“Please can you stay in your booked seat for take-off and landing to manage weight distribution on the plane?” Yes, that made sense, “then once the seat belt lights are off, you can sit where ever you like.” Well, that heralded the beginning of the most unorthodox flight I have ever been on.
As instructed, we sat in our allocated places and were soon off, soaring through the clouds… comprised mostly of early morning East Rand pollution… and into the wild blue yonder. As the seat belt lights went off the few passengers scurried about settling down to a row of seats each, as remote from one another as is possible in such a confined space, along with a mound of the accompanying pillows and blankets.
In due time, the smell of cooked breakfast assailed my nostrils and I happily awaited my second meal of the day… it was after all now several hours since I had woken. Much to my surprise, no trolley trundled up the aisle with the accompanying polite questions asked and answers given. No, this time the air hostess casually sauntered up the plane, pausing here and there, where she found a passenger, to offer them a choice of meal, which was duly delivered by hand, piping hot, a few moments later. This really was great customer service with a smile!
Once breakfast was dispensed with, people began really spreading themselves out for a relaxed little nap, under no pressure to ensure they had enough sleep to function on landing, and more than easily made up for the early start. The bar was opened… baskets of snacks offered… entertainment systems switched on and air hostesses settled into the economy class seats at the back of the plane for a comfortable social gathering. This was a flight like no other!
By around 2pm, my sleep deprivation account had been settled and I was happily ensconced in my little world of seats, blankets and pillows, observing all around me.
It’s funny how people manage their time in flight mode and so much more observable (if that’s a word) in the day time. Or maybe they do exactly the same on any flight, but just under cover of darkness. Whatever it is, I was fascinated by the activities of the woman sitting at the window across from me. I don’t know if she had some advance warning that the flight was to be largely empty, or perhaps she just forces her in-flight habits on those around her no matter how much, or little, space everyone has.
Anyway, out of her Mary Poppins-like in-flight rucksack, she proceeded to pull a full-sized pillow and old-fashioned quilted duvet… you know, those ones made up of millions of cut squares of fabric sewn together (after having first been cut apart), to make a pattern. This she laid out across all 3 seats in the row and proceeded to settle herself down as though in a hotel suite. Next, she pulled out a Woollies plastic shopping bag, packed full, which she placed at the end of the row of seats, and within easy reach.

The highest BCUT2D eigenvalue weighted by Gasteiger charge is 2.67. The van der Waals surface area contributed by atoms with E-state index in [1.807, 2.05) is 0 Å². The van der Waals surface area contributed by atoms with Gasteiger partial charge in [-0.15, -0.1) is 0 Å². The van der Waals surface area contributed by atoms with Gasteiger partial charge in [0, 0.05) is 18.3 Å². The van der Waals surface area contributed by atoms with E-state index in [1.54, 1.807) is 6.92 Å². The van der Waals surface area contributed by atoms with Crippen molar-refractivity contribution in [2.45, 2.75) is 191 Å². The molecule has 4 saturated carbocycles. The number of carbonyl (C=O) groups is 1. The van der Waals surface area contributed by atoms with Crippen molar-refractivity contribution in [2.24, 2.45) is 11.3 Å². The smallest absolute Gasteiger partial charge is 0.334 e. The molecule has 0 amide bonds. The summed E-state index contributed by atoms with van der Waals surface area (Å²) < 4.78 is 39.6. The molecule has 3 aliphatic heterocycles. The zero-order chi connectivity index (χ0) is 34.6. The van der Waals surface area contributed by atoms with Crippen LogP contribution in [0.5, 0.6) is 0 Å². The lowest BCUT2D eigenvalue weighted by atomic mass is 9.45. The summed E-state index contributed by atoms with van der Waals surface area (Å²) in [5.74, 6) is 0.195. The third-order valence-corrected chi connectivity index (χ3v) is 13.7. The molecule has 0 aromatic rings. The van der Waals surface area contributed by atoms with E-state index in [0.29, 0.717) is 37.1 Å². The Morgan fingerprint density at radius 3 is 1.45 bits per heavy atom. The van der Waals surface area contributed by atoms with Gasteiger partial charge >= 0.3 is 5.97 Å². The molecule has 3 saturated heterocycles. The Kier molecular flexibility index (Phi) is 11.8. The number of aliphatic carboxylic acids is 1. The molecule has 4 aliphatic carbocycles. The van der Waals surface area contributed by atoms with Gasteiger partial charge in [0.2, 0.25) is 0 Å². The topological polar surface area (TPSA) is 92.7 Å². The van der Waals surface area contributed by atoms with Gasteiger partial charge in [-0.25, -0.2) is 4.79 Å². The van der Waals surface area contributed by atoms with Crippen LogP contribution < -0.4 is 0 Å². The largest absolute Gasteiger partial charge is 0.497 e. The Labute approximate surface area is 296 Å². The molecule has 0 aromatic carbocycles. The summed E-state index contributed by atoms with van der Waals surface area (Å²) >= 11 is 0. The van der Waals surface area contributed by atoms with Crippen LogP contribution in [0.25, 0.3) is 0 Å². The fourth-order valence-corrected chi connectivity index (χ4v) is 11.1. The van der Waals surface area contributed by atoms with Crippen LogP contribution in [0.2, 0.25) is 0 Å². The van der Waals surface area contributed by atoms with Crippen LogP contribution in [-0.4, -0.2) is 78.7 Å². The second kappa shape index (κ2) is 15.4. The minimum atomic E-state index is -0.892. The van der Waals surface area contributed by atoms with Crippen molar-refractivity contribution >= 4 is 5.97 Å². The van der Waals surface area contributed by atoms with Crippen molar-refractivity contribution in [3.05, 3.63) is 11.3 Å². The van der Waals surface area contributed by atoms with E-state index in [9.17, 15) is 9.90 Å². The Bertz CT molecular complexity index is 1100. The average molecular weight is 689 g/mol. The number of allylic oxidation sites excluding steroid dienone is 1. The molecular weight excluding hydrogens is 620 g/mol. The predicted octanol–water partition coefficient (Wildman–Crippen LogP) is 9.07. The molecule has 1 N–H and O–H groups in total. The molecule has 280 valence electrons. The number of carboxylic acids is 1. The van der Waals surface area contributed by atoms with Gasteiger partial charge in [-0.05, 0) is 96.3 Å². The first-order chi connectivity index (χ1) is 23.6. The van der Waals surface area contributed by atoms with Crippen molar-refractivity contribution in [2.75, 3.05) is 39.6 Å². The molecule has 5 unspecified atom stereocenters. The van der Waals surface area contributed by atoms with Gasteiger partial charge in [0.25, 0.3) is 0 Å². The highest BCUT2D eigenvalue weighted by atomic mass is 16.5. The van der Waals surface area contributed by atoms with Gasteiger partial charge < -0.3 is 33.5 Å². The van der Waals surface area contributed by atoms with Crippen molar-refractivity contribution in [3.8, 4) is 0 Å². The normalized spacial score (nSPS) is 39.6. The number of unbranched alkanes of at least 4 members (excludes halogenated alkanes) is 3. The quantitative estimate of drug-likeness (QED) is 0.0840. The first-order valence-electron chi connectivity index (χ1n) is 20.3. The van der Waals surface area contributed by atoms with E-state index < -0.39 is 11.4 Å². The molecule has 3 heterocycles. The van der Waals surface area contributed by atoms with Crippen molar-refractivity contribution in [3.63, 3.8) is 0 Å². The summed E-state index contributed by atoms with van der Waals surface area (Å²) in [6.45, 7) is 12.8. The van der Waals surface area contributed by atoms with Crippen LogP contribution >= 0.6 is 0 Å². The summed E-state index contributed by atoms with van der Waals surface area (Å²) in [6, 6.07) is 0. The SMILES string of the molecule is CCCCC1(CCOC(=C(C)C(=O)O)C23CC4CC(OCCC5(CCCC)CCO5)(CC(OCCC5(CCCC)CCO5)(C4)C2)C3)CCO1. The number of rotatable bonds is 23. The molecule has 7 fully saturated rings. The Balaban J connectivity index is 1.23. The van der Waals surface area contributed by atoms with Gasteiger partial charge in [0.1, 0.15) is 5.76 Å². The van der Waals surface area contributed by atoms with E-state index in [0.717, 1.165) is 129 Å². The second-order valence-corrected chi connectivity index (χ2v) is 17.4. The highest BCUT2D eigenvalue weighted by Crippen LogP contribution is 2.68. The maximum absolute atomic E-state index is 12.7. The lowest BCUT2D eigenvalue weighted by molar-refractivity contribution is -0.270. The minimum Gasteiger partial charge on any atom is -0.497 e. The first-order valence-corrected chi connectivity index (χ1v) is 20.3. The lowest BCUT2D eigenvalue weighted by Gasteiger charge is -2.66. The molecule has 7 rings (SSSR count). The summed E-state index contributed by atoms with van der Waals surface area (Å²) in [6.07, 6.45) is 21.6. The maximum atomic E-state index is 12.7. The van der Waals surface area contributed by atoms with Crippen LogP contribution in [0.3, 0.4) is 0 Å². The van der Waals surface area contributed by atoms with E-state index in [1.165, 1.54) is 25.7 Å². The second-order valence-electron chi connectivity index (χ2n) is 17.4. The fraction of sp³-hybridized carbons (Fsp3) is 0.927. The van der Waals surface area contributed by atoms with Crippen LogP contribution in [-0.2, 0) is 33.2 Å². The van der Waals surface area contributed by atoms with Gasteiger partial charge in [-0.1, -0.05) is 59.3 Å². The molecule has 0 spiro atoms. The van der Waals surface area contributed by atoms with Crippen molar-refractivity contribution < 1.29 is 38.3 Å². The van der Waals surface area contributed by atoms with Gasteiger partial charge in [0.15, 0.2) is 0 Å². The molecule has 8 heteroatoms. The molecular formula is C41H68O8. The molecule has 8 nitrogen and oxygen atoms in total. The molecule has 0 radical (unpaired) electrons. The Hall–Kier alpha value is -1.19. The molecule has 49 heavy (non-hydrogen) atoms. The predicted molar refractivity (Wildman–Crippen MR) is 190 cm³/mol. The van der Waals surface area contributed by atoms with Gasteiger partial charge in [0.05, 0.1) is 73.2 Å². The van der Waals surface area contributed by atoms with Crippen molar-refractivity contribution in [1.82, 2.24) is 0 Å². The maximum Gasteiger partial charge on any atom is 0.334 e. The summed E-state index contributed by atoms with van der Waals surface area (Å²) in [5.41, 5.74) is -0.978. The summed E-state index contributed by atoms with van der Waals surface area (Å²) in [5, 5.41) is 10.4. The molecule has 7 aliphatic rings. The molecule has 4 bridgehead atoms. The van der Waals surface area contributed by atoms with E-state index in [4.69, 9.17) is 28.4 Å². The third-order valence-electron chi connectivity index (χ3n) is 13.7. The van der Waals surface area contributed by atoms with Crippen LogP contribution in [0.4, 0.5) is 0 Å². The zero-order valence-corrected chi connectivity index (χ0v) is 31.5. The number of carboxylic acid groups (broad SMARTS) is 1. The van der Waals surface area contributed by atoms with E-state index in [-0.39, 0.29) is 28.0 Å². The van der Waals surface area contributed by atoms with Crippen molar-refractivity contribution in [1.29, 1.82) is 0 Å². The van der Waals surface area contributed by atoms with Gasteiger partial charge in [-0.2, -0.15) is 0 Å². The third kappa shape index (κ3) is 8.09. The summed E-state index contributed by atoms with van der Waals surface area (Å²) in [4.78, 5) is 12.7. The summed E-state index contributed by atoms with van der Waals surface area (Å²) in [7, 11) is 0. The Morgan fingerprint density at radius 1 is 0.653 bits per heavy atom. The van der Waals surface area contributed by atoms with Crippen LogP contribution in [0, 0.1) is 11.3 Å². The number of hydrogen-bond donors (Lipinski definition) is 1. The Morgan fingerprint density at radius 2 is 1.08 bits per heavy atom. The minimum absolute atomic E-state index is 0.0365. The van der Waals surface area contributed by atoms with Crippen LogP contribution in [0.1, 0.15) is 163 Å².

Once so ensconced, she proceeded to eat her way up Africa… literally. Packet after packet of sweets, crisps, and other treats, plus tubs of food emerged, only to be shoveled into her mouth in a rhythmic fashion. I was completely mesmerised. On and on she went, only to stop when she was offered some other refreshment or food by the air hostess. Added to this, was her little habit of folding the empty packets and storing them neatly on the table closest to the aisle and conveniently placed for the air hostess to removed periodically. This was at the furthest point from where she was propped, as though to distance herself from her gluttony and its evidence… the growing pile of discarded plastic.
As this carried on, my chin dropping ever further to my chest in astonishment, I began to get seriously concerned that her body might balloon to the point that she wouldn’t be able to escape the confines of the row of seats, so much did she consume. Nevertheless, eventually her constant motion stopped, I assume because she had run out of supplies. This was probably unintentionally fortunate since she did at least manage to extricate herself from her row of seats once the plane had landed.
And landing came about over a London swathed in cloud and rain, along with an equally uneventful welcome at customs and passport control. They must have got the message ahead of our arrival that we weren’t worth bothering about.